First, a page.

The first of what will probably be a handful of rumors tied to prying Jason Kidd out of the Eastern Conference broke Wednesday, roping in Portland in addition to probable trade participants Dallas and New Jersey.
|Portland GM Kevin Pritchard has turned the Trail Blazers into a playoff contender. (Getty Images)|
According to several NBA sources, that deal will never see the light of day. That being said, there is validity to the fact the Trail Blazers are doing some talking, which compromises the bubble of security they've been operating under during this Cinderella season. While it might seem naïve that the third-youngest team in league history would be able to keep all of its parts together for the foreseeable future, the fact is that for reasons related to cap issues and roster space, only the true core is safe.
The Trail Blazers have an embarrassment of riches assembled. It only makes sense that teams would start honing in on pieces they can potentially pry away. Fortunately, the guy pulling the strings has proven he knows what he's doing.
If this season's Executive of the Year race were a golf major, Portland GM Kevin Pritchard would play the Tiger Woods role, sitting comfortably in the clubhouse with the tournament's low score, a likely course record. He transformed a franchise by being proactive and, considering the Blazers will have a couple of pieces ready to come over from Europe next year, it makes sense that they would consider moving a few contracts while they can, especially if they can land a veteran to aid this season's playoff push. Rest assured, though, the bigger picture is most prevalent in Portland's mind.
"It takes players years to figure out how to play this game. We're talking about LaMarcus (Aldridge) falling into this go-to role in the post where this is really his first year," head coach Nate McMillan said. "Zach Randolph had that position last year, but what (Aldridge) has been able to show us is that he's capable of being that power forward alongside Greg Oden in that threesome that we feel we have with Brandon Roy that can possibly help to win a championship one day.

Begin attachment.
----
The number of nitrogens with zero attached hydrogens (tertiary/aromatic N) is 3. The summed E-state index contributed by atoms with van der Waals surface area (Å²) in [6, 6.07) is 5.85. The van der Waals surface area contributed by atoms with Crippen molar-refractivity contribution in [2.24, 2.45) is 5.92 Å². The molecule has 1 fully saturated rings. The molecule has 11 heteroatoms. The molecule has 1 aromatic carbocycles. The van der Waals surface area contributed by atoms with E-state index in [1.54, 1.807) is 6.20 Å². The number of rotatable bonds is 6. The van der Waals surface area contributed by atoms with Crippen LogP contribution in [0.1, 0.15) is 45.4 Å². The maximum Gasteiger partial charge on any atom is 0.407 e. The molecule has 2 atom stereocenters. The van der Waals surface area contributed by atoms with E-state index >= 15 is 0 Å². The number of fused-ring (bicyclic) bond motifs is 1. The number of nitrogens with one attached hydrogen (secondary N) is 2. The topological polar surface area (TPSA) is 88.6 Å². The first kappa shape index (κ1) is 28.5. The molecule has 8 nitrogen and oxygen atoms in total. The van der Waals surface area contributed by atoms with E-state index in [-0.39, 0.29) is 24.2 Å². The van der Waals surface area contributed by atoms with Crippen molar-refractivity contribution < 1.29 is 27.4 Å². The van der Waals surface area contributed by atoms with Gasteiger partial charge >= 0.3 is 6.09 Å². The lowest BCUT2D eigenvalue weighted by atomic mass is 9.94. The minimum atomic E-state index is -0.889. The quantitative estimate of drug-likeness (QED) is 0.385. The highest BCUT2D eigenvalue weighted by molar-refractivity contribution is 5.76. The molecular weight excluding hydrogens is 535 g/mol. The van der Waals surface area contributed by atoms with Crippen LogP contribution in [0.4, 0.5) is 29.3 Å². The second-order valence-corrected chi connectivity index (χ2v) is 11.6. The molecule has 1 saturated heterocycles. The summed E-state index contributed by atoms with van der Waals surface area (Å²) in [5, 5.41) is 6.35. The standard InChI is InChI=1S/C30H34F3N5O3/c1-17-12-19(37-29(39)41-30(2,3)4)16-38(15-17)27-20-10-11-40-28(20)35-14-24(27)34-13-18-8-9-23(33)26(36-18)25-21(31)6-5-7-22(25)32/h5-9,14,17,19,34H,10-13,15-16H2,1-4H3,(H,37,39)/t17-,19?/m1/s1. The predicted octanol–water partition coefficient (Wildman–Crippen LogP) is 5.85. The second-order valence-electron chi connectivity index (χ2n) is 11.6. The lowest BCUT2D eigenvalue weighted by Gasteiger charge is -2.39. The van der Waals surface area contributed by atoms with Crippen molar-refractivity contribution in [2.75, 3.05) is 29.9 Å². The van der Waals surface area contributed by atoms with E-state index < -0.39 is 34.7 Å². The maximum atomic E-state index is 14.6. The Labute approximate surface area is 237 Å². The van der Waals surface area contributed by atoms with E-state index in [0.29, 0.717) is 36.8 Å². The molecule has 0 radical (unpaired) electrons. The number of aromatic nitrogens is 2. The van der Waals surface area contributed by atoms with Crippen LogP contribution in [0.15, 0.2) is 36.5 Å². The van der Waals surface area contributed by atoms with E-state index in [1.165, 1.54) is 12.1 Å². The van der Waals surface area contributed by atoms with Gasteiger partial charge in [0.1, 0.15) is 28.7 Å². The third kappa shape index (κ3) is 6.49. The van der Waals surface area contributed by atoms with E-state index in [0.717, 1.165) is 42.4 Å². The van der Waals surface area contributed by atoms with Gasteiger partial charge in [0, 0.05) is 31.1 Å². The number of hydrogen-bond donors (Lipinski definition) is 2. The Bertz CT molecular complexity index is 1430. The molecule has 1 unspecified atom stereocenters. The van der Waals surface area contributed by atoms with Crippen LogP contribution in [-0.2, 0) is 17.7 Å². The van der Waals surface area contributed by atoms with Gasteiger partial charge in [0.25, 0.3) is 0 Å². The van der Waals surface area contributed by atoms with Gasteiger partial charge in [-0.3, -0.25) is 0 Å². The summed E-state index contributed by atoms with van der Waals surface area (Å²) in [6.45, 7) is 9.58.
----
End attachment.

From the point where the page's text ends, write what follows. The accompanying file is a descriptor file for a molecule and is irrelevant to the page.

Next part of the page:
"We're not where we want to be, but the potential that we have is starting to show. The team of the future is starting to show."
Pritchard has to project how players will mesh with the unquestioned nucleus, from the ones currently in place to anyone they discuss bringing in. Making matters more difficult, the primary piece is an injured 7-footer who has done more swimming and lifting than anything basketball-related since being drafted No. 1 this past June.
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"I'm plugging myself in, but you know, next year is going to be totally different," Oden replied when asked if he'd been mentally placing himself in situations while watching his Blazers flourish from his seat on the bench. "We're going to have to start over and we all have to blend and be on the same page together.
"My knee is fine. I've just been working out trying to get it stronger, not trying to do nothing outlandish. It's been exciting to see the guys starting to mature into their own and winning does a lot for that. Hopefully we can make the playoffs and do the things no one expected from us."
No one is rooting harder for Portland to break through than Oden, knowing that the experience that can be gained from a postseason run would be invaluable, even if he is stuck in civilian clothes. At the same time, the strides players like Outlaw, Martell Webster and Sergio Rodriguez have made this season as complementary players have to be taken with a grain of salt. Oden is right. Next year will be totally different. Roles could potentially change and probably will.
Nationally televised games like Wednesday's loss to Cleveland are still viewed as learning experiences, but since the Blazers appear closer than anyone would've imagined, they carry greater weight in the short term. It's as if the stakes have been raised in the evaluation process. Opponents' expectations have already altered matters.
"From here on out every test we face will be tough. The bull's-eye is on us now," Roy told CBS Sports.com last week. "We're just going to keep pushing through one game at a time. That's a cliché, but everywhere we go now, people are like, 'All right, we're watching you guys. We're not gonna let you come in here and sneak us.' We're getting teams' best efforts. It's good because it's all of our second, third years, so getting a chance to face this now is only going to make us better prepared for the future."